Misconception of only flickering images being problematic
We do have media queries for less motion [prefers-reduced-motion] on websites. These are around for years and also widely accepted. Because by now everyone knows strobe lights and flickering can cause seizures. Not many people know that the same goes for static visuals as well. Especially static patterns like stripes can cause this in sensitive people. And what is light text on dark background ultimately? Light stripes on dark.
This is the upper paragraph when reducing the sharpness.
The Epilepsy Research UK published the following findings about triggers in static imagery:
The study, led by Dora Hermes, of the University Medical Center (UMC) Utrecht in the Netherlands, and published in the journal Current Biology, has looked into the role of gamma oscillations in the brain. Their review focused on gamma oscillations induced by the spatial features of some static images, such as those depicting black and white bars. The repetitive pattern of brain activity of gamma oscillations takes place when people are exposed to these images. In fact, the authors note that these images can cause headaches and migraines in photosensitive people as well as discomfort in perfectly healthy people.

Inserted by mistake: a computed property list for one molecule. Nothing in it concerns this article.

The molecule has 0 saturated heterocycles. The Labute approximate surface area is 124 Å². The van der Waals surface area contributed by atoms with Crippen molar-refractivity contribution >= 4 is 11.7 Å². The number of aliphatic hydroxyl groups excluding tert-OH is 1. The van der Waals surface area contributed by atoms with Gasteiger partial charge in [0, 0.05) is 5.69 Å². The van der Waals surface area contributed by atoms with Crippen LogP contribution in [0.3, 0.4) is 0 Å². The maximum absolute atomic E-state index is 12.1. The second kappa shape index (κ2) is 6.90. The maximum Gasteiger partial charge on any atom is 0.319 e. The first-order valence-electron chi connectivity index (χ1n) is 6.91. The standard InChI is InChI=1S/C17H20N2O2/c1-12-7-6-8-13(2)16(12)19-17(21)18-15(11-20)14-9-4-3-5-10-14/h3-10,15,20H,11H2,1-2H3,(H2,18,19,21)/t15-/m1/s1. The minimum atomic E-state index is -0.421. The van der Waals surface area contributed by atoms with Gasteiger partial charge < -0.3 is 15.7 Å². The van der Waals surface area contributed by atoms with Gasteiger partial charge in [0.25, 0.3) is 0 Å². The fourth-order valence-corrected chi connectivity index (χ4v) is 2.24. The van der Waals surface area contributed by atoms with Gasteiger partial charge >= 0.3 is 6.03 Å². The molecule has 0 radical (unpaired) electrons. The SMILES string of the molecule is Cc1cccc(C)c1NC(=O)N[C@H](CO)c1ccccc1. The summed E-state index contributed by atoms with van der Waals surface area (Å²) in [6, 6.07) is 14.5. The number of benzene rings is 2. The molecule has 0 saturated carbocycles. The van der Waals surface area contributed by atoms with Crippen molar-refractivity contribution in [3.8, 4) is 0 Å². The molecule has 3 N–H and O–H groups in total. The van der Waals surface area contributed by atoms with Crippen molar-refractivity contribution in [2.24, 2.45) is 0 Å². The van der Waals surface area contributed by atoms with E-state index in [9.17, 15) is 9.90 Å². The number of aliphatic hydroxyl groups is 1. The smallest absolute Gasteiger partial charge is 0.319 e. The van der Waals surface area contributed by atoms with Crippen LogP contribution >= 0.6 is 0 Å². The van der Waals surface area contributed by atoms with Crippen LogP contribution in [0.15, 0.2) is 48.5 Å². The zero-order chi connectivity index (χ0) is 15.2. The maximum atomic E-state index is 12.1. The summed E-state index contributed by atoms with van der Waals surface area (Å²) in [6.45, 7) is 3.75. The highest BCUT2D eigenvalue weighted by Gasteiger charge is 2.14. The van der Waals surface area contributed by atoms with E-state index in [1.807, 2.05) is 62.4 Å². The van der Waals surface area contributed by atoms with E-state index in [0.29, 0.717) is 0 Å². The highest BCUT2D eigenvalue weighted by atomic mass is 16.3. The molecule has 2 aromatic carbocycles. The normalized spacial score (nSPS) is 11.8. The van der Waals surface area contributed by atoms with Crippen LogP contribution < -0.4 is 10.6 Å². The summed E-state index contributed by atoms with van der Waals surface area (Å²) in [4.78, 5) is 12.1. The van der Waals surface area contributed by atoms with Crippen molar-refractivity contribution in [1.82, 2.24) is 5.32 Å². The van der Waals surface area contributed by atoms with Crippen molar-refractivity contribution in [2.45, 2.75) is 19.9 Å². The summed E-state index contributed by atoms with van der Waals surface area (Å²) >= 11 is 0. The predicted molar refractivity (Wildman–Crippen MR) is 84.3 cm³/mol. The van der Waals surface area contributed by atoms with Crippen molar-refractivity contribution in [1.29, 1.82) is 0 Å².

It is further mentioned how to take the severity out of these triggers:
The likelihood that a [photosensitive seizure] is induced by viewing a grating can be reduced by decreasing the size of the grating [pattern], by reducing the contrast, by superimposing a second grating [pattern] to create a plaid or checkerboard, or by superimposing noise.
Surprisingly, we have a solution for this, because we have a media query for contrast [prefers-contrast] which could be set to “more” and “less” contrast. Unfortunately not all browsers support this media query yet. And even if they do – we need designers and developers that understand the impact they can have on people like me when supporting these.